New report shows nature in Scotland is more depleted than in 88% of 240 countries and territories across the world.
Scotland ranks 28th from the bottom in the Biodiversity Intactness Index (BII), a global analysis on how much human activity has impacted nature.
Of the 27 EU member states, 23 of them – 85% – rank more highly than Scotland in biodiversity intactness.
Scotland has a BII of just 56% compared to 65% for France, 75% for Norway and 89% for Finland which is among the best countries worldwide.
RSPB Scotland is calling on all 129 newly elected MSPs to be ambitious and restore nature for Scotland’s wildlife, climate and people
A new RSPB evaluation, using analysis by scientific staff at the Natural History Museum, has shown that Scotland is listed in the worst twelve percent of 240 countries and territories around the world for the amount of wildlife and wild places lost due to human activity.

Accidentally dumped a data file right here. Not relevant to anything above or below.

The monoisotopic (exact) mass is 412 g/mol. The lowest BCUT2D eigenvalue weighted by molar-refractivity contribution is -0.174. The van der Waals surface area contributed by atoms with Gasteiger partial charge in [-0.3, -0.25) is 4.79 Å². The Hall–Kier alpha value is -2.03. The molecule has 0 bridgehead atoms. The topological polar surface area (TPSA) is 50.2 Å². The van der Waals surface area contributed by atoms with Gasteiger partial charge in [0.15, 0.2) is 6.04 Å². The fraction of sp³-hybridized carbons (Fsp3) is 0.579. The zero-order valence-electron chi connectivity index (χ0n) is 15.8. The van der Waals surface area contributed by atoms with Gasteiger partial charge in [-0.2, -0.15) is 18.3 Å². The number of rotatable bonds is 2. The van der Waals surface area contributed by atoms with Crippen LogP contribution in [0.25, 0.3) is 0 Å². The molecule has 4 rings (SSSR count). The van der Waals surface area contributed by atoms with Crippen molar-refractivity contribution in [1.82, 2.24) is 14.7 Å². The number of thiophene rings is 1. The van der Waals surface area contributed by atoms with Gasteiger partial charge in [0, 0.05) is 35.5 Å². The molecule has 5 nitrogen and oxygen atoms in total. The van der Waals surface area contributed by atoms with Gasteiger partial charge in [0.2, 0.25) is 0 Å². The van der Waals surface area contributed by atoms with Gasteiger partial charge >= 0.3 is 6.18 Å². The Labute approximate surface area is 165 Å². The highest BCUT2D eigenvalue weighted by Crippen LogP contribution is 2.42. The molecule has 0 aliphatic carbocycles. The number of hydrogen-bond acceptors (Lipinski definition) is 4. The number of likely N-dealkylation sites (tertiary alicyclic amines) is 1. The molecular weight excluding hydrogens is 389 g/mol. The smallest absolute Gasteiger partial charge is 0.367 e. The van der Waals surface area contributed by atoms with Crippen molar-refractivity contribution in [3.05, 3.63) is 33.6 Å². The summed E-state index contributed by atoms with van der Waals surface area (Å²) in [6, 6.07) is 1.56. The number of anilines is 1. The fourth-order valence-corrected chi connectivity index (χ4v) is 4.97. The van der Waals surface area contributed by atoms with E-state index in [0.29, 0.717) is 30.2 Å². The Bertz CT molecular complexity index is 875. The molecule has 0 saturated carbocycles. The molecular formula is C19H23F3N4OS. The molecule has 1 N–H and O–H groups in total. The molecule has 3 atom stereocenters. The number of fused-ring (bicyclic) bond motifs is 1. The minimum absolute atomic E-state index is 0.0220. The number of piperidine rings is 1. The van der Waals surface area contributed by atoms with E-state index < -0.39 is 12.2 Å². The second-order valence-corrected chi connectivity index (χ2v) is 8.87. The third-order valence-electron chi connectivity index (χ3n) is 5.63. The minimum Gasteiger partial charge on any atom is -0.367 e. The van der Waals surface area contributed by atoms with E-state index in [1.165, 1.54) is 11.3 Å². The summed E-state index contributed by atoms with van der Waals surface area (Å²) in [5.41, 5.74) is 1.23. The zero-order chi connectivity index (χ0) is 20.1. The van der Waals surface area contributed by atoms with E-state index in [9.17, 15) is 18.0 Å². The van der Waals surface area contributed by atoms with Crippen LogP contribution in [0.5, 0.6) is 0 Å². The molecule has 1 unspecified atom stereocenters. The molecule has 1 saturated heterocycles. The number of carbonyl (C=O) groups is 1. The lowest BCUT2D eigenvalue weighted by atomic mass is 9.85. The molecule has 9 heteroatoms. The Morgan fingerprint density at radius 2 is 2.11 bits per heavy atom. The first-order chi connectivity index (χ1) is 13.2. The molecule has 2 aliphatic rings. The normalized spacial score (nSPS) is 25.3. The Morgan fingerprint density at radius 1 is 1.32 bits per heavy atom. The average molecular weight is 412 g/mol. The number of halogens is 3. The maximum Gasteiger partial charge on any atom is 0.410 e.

The Biodiversity Intactness Index (BII), which is used by the key United Nations nature initiatives to assess nature around the world, is the latest analysis in a growing body of evidence highlighting the perilous state of nature in Scotland and the urgent need for action in order to halt and reverse declines in wildlife and to protect nature and restore ecosystems.
Scotland has a BII of just 56% compared with 65% for France, 75% for Norway and 89% for Finland, which is among the best countries or territories worldwide for retaining its natural biodiversity. Of the 27 EU member states, 23 of them – 85% - rank more highly than Scotland.
In 2019, a coalition of nature conservation and scientific organisations, including the Scottish Government’s nature advisors NatureScot, published the State of Nature in Scotland report. It revealed the ongoing loss of nature, finding that 49% of species had declined and 1 in 9 species is at risk of extinction in Scotland. When viewed alongside the BII, it is clear that nature in Scotland is in a perilous state.